Spacebuzz

Blog posts tagged with science

Posts in the past four weeks

Thursday
Apr 24 2014
15:01 UTC

Pingpong! How You Could Send Something Small High In The Atmosphere

Spring is a time of treasures in eggs — think about the Easter weekend that just passed, for example, or the number of chicks hatching in farms across the world. That's also true of “near-space” exploration. A project called PongSats has sent thousands of tiny experiments into space, and is ready to send up another […]

Posted by Universe Today

Wednesday
Apr 23 2014
18:00 UTC

Ken Ham slams religion

... anyone pointedly saying science is a religion, is using the…

Posted by AlunSalt: Ancient Science and the Science of Ancient Things

Tuesday
Apr 22 2014
14:00 UTC

Your Science Results Explained

In this series of posts, we'll be breaking down the recent MoonMappers paper by Robbins et al. showcasing YOUR work.┬ We were super-excited as the paper worked on by this team using your contributions was accepted by the journal Icarus. We put out a press release, as did CU Boulder, and Stuart made two great videos giving an overview of the work. I'll link to the shorter one and embed the longer one below: Naturally some people want even greater

Posted by CosmoQuest Blog

Thursday
Apr 17 2014
15:00 UTC

5 Years On Chemotherapy Works

... wrote someone out of my will today. It was five years ago I had chemotherapy for cancer. It should have been six, but I held off getting a diagnosis because I was in the last year of my PhD and helping out with elderly relatives. I wasn't strictly in denial about having cancer, but…

Posted by AlunSalt: Ancient Science and the Science of Ancient Things

Friday
Apr 11 2014
17:37 UTC

Follow-Up on Skydiving Meteorite: Crowdsourcing Concludes it Was Just a Rock

For all those involved with the initial investigation of the skydiver and the possible meteorite, they now feel they have resolution to their puzzle, thanks to the beauty of crowdsourcing. The rock that showed up in a video taken during a skydive in Norway in 2012 was likely just a rock — accidentally packed in […]

Posted by Universe Today

Wednesday
Apr 09 2014
16:07 UTC

Strange, Yet Familiar Titan

Planetary surfaces never cease to amaze. Take a look at this new radar image of Titan from Cassini. These long, flowing curves are sand dunes on Saturn's largest Moon, a familiar feature on an utterly alien world. Titan has familiar features such as lakes, mountain, rivers and dunes, but it is not like Earth as we know it today. The lakes and rivers are liquid hydrocarbons like ethane, methane, and propane, the mountains made of super-solid water ice, and these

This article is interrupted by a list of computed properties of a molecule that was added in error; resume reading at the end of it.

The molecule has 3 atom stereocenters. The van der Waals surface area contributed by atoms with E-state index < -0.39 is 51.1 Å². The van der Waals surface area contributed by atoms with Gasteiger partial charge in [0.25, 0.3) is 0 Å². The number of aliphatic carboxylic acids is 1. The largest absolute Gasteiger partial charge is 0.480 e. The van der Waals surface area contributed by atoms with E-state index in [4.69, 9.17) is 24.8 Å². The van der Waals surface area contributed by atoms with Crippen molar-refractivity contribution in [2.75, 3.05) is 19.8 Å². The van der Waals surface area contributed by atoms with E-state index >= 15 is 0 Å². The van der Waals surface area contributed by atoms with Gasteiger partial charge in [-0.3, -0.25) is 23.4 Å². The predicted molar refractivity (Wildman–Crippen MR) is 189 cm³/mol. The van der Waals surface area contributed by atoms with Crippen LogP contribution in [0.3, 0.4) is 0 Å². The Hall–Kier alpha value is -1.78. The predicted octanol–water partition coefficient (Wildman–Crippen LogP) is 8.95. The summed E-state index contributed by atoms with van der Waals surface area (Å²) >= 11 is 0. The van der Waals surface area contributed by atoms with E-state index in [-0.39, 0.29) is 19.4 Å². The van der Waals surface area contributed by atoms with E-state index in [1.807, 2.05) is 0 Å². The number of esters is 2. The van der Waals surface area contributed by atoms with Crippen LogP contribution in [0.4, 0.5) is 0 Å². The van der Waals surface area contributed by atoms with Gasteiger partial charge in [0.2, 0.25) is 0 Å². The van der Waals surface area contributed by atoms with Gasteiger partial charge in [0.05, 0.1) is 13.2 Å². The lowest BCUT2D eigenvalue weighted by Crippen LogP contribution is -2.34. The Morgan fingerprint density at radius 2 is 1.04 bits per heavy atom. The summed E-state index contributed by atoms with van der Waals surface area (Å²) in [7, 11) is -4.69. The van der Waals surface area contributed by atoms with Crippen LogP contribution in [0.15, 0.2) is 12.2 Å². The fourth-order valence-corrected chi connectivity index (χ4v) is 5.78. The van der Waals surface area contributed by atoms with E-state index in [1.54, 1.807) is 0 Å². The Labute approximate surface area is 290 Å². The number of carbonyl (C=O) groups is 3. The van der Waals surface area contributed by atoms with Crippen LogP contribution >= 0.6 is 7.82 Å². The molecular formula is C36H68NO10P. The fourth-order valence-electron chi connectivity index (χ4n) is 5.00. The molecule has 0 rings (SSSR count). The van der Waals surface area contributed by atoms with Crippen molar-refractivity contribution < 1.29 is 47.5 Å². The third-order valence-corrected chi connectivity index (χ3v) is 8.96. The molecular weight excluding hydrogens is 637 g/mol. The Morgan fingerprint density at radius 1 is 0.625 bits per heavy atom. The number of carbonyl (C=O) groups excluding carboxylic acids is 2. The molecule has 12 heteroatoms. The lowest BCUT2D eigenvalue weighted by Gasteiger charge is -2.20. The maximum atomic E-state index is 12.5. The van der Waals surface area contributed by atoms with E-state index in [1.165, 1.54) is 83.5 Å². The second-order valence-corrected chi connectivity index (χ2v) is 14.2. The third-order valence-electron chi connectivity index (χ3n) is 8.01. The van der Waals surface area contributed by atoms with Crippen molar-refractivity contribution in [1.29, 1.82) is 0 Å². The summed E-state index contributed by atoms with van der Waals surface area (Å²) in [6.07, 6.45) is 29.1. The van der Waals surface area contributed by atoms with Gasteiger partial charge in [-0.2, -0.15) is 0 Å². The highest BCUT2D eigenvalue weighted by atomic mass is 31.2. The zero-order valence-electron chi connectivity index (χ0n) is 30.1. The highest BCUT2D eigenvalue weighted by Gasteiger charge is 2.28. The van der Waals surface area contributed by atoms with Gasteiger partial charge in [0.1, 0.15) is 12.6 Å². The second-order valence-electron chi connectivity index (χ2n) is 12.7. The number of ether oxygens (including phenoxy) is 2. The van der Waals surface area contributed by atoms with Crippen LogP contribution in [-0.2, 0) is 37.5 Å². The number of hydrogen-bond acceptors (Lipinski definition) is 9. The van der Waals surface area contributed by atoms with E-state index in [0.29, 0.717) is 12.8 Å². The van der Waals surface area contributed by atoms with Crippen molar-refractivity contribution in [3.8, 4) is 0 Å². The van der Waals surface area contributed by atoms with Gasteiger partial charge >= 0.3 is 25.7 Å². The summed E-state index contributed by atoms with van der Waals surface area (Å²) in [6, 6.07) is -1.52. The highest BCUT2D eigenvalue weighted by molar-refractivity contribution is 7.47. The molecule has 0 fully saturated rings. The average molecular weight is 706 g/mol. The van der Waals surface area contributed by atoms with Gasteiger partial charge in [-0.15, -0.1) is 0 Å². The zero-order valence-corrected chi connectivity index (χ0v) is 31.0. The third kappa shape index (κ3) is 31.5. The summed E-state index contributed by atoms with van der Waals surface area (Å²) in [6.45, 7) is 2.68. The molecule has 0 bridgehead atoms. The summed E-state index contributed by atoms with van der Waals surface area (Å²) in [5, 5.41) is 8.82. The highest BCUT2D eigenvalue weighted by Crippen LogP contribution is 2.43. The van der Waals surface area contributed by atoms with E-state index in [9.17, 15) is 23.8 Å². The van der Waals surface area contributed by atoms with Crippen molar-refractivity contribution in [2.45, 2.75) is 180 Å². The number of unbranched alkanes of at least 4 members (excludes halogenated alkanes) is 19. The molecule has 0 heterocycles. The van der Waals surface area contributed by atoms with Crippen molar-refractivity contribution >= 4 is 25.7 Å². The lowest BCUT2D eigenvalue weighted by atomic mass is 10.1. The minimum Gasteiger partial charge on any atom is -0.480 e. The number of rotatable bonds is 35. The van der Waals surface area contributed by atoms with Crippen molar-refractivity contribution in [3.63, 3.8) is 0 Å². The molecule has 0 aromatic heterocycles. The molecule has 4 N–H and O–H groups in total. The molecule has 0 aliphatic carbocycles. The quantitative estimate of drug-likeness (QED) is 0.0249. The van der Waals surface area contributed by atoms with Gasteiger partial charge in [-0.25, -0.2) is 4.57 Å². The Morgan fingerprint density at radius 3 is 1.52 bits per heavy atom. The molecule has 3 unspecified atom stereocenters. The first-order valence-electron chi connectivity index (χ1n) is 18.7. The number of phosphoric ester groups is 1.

Posted by CosmoQuest Blog

Wednesday
Apr 09 2014
15:22 UTC

Just Another Hazy Day on Titan

The weather forecast for Titan? Cloudy, hazy, and cold — just like every other day! The image here is a color-composite made from raw data captured by Cassini during a flyby on April 7, 2014, and it shows a look at the two main features of Titan's atmosphere: a thick orange “smog” made of organic […]

Posted by Lights in the Dark

Wednesday
Apr 09 2014
07:47 UTC

a starbug sings starwars

one of the major technologies we develop at the AAO is various ways to position hundreds of optical fibres before astronomical observations. my current favourites are the mini-robot starbugs. they are stuck to a glass plate by vaccuum and then "crawl" across the glass, which is located inside a telescope's light path. each starbug moves independently, programmed to stop where the light from a particular galaxy will be aligned. when a voltage is applied to the inside cy

Posted by astropixie

Tuesday
Apr 08 2014
13:41 UTC

Visiting the Place Where We Talk to Space

When you're talking to spacecraft billions of miles away, you need a powerful┬voice. And when you're listening for their faint replies from those same staggering distances, you need an even bigger set of ears. Fortunately, NASA's Deep Space Network has both — and last┬week I had the chance to see some of them up close […]

Posted by Lights in the Dark

Tuesday
Apr 08 2014
02:10 UTC

Mercury's Volcanoes

Here is some more interesting news coming out about Mercury from the MESSENGER spacecraft. It was long thought that Mercury didn't really have major, explosive volcanism in the past, like the Mount St. Helens eruption of 1980. For that, you need volatiles, or compounds that boil at relatively low temperatures, astronomically speaking. When the planets were forming around the nascent Sun, most of the volatiles of the inner solar system were boiled off before inner planets fully formed. Lucky for

Posted by CosmoQuest Blog

Tuesday
Apr 01 2014
21:48 UTC

How to Solve a Physics Problem

most of my undergraduate days... i tried to let 13 and 14 linger before reading parts b and c of the problem :)How to Solve a Physics Problem by SMBC.

Posted by astropixie

Tuesday
Apr 01 2014
17:51 UTC

Neil Armstrong: Why The World Needs Nerdy Engineers' (In Animated Form)

Combine the gravitas of humanity's first moon visitor with the whimsy of animation, and the result is pure fun. Here, you can see Neil Armstrong's address┬to the National Press Club on Feb. 22, 2000 about how engineering made the world a lot better in the past century. Providing animation is Ph. D. comics creator Jorge Chan. […]

Posted by Universe Today

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